Vaccine Bypasses Some Older Adults
Untold number unable to navigate system
3/4/2021, 11:30 a.m.
(AP) — Jean Andrade, an 88-year-old who lives alone, has been waiting for her COVID-19 vaccine since she became eligible under Oregon guidelines nearly a month ago. She assumed her caseworker would contact her about getting one, especially after she spent nearly two days stuck in an electric recliner during a recent power outage.
It was only after she saw a TV news report about competition for the limited supply of shots that she realized no one was scheduling her dose. A grocery delivery service for homebound older people eventually provided a flyer with vaccine information, and Andrade asked a helper who comes by for four hours a week to try to snag her an appointment.
“I thought it would be a priority when you’re 88 years old and that someone would inform me,” said Andrade, who has lived in the same house for 40 years and has no family members able to assist her. “You ask anybody else who’s 88, 89, and don’t have anybody to help them, ask them what to do. Well, I’ve still got my brain, thank God. But I am very angry.”
Older adults have top priority in COVID-19 immunization drives the world over right now, and hundreds of thousands of them are spending hours online, enlisting their children’s help and traveling hours to far-flung pharmacies in a desperate bid to secure a COVID-19 vaccine. But an untold number like Andrade are getting left behind, unseen, because they are too overwhelmed, too frail or too poor to fend for themselves.
The urgency of reaching this vulnerable population before the nation’s focus turns elsewhere is growing as more Americans in other age and priority groups become eligible for vaccines. With the clock ticking and many states extending shots to people as young as 55, nonprofits, churches and advocacy groups are scrambling to find isolated elders and get them inoculated before they have to compete with an even bigger pool — and are potentially forgotten about as vaccination campaigns move on.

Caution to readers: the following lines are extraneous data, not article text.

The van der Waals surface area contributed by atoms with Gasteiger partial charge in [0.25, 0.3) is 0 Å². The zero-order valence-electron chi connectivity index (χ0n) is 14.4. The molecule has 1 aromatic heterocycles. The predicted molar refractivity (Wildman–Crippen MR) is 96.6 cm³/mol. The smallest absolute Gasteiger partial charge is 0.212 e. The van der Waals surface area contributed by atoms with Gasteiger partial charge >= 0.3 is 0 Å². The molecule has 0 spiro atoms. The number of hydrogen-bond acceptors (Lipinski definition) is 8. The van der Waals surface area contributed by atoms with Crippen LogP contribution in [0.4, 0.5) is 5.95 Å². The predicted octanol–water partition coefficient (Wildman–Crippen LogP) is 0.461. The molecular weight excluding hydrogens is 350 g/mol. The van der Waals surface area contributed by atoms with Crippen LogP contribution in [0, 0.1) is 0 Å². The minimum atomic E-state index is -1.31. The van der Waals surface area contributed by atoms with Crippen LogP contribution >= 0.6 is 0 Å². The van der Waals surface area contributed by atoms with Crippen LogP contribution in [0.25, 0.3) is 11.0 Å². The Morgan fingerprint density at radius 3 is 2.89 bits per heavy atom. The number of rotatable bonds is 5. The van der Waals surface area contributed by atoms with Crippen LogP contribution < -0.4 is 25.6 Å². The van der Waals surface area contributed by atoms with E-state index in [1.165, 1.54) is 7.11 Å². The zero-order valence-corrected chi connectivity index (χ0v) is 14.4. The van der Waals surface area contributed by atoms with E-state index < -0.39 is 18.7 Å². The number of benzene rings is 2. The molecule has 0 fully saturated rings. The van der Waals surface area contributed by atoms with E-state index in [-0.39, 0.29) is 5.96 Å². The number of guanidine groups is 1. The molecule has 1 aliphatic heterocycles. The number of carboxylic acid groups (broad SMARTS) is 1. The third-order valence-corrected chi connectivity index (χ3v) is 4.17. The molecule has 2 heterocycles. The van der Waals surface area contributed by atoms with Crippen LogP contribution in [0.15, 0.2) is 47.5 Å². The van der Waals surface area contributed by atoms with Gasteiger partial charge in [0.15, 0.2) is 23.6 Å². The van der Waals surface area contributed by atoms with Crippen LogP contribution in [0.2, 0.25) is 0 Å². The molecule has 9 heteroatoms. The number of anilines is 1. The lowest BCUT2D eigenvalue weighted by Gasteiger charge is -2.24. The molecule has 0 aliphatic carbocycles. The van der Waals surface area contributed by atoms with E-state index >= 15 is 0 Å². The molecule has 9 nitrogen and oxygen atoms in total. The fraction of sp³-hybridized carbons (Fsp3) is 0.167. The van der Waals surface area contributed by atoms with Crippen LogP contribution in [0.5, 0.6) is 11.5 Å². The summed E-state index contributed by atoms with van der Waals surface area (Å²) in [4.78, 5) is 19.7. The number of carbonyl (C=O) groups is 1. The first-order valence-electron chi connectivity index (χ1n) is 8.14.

An extreme imbalance between vaccine supply and demand in almost every part of the United States makes securing a shot a gamble. In Oregon, Andrade is vying with as many as 750,000 residents age 65 and older, and demand is so high that appointments for the weekly allotment of doses in Portland are snapped up in less than an hour. On Monday, the city’s inundated vaccine information call line shut down by 9 a.m., and online booking sites have crashed.
Amid such frenzy, the vaccine rollout here and elsewhere has strongly favored healthier seniors with resources “who are able to jump in their car at a moment’s notice and drive two hours” while more vulnerable older adults are overlooked, said James Stowe, the director of aging and adult services for an association of city and county governments in the bistate Kansas City area.
“Why weren’t they the thrust of our efforts, the very core of what we wanted to do? Why didn’t it include this group from the very outset?” he said of the most vulnerable seniors.
Some of the older adults who have not received vaccines yet are so disconnected they don’t even know they are eligible. Others realize they qualify, but without internet service and often email accounts, they don’t know how to make an appointment and can’t get to one anyway — so they haven’t tried.
Still others have debilitating health issues that make leaving home an insurmountable task, or they are so terrified of exposure to COVID-19 that they’d rather go unvaccinated than risk venturing out in public to get a shot.
To counter access disparities, the Biden administration said Wednesday that it will partner with health insurance companies to help vulnerable older people get vaccinated for COVID-19. The goal is to get 2 million of the most at-risk seniors vaccinated soon, White House coronavirus special adviser Andy Slavitt said.
Slavitt says insurers will use their networks to contact Medicare recipients with information about COVID-19 vaccines, answer questions, find and schedule appointments for first and second doses and coordinate transportation. The focus will be on reaching people in medically underserved areas.
Non-profits, churches and advocates for older people have already spent weeks figuring out how to reach disadvantaged Americans over age 65 through a patchwork and grassroots effort that varies widely by location.
Some are partnering with charities like Meals on Wheels to distribute vaccine information or grocery-delivery programs like the one which alerted Andrade. Others are mining library card rosters, senior center membership lists and voter registration databases to find disconnected older people.
Reaching out through organizations and faith groups that marginalized older Americans already trust is key, said Margaret Scharle, who developed a vaccine outreach toolkit for her Roman Catholic parish in Oregon. The “low-tech” approach, which other charities started using, relies on door-knocking, paper brochures and scripted phone calls to communicate with residents over 65.
“Once you’ve been blocked so many times in trying to make an appointment, you might give up. So we are working as hard as we can to penetrate the most marginalized communities, to activate networks that are already existing,” said Scharle, who after the initial contact offers assistance with scheduling appointments and transportation.